Rex Bionics Positive Interim Data from RAPPER II

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Rex Bionics PLC

·     95% Treatment Success and no adverse events

·     95% of volunteers said they would like to use REX on a weekly basis

·    Next new RAPPER II sites will be the Royal National Orthopaedic Hospital NHS Trust, Stanmore, UK; and Austin Health: Royal Talbot Rehabilitation Centre, Melbourne, Australia

27 November 2015: Rex Bionics Plc (AIM: RXB), the pioneer of the REX Robot technology that enhances the mobility of wheelchair users, is pleased to announce positive results from an interim analysis of its RAPPER II clinical trial. RAPPER II (Robot-Assisted PhysiotherapExercises with REX) is a trial to evaluate the safety and feasibility of a set of customised exercises performed in a REX. This first phase of RAPPER II entailed a single visit to the REX clinic, consisting of a walk test and a set of exercises, with immediate post-experience follow-up.  

The interim analysis of the data, based on results from the first 20 volunteers, shows that REX can safely be used by people with spinal cord injury. 19 out of 20 volunteers (95%) were able to complete the walk exercise protocol (“Treatment Success”) – the primary endpoint of the trial. There were no Serious Adverse Events and no treatment-related Adverse Events.  95% of the volunteers said they would like to use REX on a weekly basis.

The trial has not been designed with a specific regulatory focus as REX is already registered for use in the EU, the US and many other parts of the world. The trial is monitored by an independent Clinical Research Organisation. Details can be found at:

The data were presented by Dr Andrew Nunn MBBS, FAFRM (RACP), Medical Director, Victorian Spinal Cord Service, Austin Health: Royal Talbot Rehabilitation Centre, Melbourne, Australia, at the Australian and New Zealand Spinal Cord Society (ANZSCoS) Annual Meeting, Perth, Western Australia on 27 November, 2015.

Presenting the interim data, Dr Nunn concluded: “REX is a safe Powered Walking Aid – providing a viable exercise option with a minimal training requirement and positive user feedback.”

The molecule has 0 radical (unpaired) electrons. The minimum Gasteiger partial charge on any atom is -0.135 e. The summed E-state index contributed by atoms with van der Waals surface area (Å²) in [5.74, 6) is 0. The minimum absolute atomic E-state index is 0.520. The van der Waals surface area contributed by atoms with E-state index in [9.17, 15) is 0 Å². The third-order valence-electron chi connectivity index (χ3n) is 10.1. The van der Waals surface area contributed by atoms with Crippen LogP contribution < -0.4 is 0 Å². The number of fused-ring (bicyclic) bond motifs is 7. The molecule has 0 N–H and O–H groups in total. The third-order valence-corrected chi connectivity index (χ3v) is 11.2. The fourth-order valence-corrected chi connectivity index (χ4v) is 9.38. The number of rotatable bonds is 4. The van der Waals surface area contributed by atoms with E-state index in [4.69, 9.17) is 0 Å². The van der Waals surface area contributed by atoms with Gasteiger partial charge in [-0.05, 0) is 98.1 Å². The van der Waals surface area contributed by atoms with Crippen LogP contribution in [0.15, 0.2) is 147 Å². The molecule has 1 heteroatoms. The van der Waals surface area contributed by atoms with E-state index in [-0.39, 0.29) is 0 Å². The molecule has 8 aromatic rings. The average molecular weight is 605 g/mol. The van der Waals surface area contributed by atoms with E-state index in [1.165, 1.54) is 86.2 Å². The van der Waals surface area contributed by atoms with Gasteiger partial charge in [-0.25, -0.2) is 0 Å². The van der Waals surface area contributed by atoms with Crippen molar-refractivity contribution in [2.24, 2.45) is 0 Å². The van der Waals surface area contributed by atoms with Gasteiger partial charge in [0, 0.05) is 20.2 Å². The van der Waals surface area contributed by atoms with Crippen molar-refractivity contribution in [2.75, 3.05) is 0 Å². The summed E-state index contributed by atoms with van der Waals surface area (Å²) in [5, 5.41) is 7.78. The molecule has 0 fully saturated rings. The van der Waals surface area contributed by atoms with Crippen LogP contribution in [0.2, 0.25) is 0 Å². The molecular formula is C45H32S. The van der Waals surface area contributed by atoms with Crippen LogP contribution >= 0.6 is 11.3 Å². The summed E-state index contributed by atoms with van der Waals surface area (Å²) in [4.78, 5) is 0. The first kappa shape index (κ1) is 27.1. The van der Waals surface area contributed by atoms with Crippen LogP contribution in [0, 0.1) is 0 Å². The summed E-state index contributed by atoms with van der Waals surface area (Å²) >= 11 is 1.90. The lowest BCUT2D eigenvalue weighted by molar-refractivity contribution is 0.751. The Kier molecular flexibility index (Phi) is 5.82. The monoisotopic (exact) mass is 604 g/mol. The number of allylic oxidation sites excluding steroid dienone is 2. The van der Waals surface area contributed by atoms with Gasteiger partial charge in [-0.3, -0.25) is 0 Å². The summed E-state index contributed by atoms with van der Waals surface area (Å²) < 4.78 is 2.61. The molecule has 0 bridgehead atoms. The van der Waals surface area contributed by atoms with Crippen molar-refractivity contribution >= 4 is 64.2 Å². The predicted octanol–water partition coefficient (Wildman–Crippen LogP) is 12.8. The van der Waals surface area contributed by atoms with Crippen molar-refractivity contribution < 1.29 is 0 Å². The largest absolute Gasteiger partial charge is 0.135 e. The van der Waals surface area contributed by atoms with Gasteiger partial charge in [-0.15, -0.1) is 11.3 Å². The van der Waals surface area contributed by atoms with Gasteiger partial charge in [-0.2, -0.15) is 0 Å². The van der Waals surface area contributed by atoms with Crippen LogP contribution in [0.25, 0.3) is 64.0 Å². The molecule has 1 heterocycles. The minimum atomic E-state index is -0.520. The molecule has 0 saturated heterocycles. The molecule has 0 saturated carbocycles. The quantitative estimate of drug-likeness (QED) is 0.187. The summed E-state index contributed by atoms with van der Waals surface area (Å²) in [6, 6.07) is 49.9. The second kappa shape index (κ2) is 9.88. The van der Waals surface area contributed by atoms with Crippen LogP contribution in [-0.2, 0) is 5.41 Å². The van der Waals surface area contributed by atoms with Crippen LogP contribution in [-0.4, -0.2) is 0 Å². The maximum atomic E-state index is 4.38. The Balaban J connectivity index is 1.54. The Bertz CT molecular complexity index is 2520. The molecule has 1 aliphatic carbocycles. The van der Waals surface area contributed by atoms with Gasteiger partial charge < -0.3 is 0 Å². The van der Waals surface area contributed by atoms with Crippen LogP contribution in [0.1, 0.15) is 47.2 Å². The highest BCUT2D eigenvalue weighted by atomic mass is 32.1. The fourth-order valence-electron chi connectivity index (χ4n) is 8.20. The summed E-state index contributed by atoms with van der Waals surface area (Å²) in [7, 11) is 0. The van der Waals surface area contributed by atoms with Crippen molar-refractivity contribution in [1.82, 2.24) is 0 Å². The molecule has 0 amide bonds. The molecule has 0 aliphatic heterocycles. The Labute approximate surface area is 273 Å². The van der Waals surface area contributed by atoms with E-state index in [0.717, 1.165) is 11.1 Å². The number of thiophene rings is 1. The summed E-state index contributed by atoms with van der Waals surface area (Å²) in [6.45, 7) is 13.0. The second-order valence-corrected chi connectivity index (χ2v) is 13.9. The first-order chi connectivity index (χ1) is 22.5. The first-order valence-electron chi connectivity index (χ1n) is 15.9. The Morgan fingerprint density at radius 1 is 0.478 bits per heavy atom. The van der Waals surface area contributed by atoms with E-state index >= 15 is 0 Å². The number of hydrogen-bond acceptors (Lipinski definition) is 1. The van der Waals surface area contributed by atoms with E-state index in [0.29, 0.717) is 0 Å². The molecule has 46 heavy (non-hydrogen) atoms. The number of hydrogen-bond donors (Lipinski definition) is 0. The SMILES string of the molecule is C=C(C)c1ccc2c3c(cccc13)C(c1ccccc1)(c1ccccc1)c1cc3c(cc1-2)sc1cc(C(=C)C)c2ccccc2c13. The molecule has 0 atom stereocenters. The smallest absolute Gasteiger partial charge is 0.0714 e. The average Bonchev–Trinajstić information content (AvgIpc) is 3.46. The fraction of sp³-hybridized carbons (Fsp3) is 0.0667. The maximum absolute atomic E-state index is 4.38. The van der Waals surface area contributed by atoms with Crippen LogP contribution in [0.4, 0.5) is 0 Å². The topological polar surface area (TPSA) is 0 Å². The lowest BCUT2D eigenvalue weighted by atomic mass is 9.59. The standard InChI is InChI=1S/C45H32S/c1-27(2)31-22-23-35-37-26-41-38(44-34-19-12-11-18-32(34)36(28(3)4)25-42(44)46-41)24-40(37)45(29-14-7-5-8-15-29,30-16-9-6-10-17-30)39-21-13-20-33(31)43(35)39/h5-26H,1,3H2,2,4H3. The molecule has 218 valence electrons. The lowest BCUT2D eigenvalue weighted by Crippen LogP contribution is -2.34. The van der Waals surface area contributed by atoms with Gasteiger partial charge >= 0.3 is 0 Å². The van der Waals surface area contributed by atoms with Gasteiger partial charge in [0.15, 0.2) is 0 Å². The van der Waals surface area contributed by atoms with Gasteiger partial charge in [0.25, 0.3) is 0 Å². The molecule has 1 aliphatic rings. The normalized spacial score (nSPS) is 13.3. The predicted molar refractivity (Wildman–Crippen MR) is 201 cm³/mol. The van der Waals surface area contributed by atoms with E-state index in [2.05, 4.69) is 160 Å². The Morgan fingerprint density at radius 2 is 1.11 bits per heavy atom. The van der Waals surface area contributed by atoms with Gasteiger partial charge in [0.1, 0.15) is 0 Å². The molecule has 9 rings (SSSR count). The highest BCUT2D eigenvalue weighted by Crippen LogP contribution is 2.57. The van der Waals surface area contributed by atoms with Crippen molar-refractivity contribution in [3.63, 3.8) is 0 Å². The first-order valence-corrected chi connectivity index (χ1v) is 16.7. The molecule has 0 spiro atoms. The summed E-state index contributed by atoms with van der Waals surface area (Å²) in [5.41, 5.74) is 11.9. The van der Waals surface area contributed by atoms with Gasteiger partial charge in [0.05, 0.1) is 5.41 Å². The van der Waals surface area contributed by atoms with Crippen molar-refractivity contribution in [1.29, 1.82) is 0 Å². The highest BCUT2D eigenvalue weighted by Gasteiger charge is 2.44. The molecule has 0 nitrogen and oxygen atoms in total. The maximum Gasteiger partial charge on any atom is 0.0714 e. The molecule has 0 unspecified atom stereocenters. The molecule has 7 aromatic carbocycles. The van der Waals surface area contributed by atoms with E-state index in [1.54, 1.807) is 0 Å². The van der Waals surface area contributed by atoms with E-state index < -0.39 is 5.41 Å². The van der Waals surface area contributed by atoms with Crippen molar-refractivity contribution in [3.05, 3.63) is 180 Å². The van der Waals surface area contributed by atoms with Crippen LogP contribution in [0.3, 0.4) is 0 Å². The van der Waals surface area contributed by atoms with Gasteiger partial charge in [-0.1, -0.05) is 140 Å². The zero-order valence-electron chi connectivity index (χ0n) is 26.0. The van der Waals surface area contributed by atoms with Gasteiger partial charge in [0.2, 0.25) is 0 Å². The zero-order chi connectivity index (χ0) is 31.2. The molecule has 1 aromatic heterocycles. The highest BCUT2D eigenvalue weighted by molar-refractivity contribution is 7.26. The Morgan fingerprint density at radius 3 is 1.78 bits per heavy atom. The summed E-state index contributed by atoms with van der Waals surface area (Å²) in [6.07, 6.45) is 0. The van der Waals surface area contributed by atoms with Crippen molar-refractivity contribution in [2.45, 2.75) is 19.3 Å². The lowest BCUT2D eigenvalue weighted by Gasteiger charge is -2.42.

Nick Birch, FRCS (Orth), the Principal Investigator on the trial, commented: “These are good results and we are particularly encouraged by the confidence shown by users with cervical level – or relatively severe — injuries.  The data are consistent with the feedback that I have been getting from my own patients.”

Crispin Simon, Chief Executive of Rex Bionics plc added: “I am delighted by these positive results. They are a strong message to those philanthropists who are considering donating a REX to their local rehabilitation centre; and to insurance and tax-funded healthcare systems.

 “With the additional questionnaires and the seven day follow-up, positive results from the next Interim Analysis would confirm that REX is not just about standing and walking – great though that is – but also that there is also a therapeutic effect for people who live with spinal cord injury.”  

Key points from the study:

·    19 out of 20 volunteers (95%) were able to complete the walk/exercise protocol, the primary end-point of the trial. One volunteer was able to complete the transfer and a part of the exercise regime, but was not able to complete the walk/exercise protocol because of a spinal deformity that was not a cause for rejection at screening. This was recorded as a treatment failure.

·    There were no Serious Adverse Events and no treatment-related Adverse Events. There was one incidence of spasm, not considered to be caused by the treatment.

·    All of the volunteers who completed the treatment responded to a 16-item questionnaire – on a seven point scale of Strongly Disagree, through neutral to Strongly Agree1. The questions were phrased in the positive; and positive scores below represent answers in any one of three categories of Agree.

The scores for 15 out of the 16 questions were clearly positive. The only negative score was recorded in response to the question, “I found it easy to transfer into the REX”, to which 47% agreed and 47% disagreed; with one response of “Neutral”.  Prior use of REX was an exclusion criteria, so the volunteers had no prior learning or training.  REX users will self-evidently only ever be first time users on one occasion.

84% of all the volunteers’ answers to all of the questions were positive. 

In addition, where the volunteers agreed with a question, there was a clear tendency to “Strongly Agree”, (rather than less emphatic versions of Agree) accounting for 54% of the total answers – more than the other six possible answers combined. 

100% of volunteers could “see the benefits of using REX regularly”; 95% “would like to use REX on a weekly basis”; and 79% of volunteers “felt a sense of wellness after using REX”. This pattern suggests that REX will be able to deliver the proven benefits to wheel chair users of standing and walking, and will be important support to take to reimbursement agencies.

Questions relating to Confidence, Safety, Stability, Comfort and Ease of Control of REX were in the 84-95% positive range.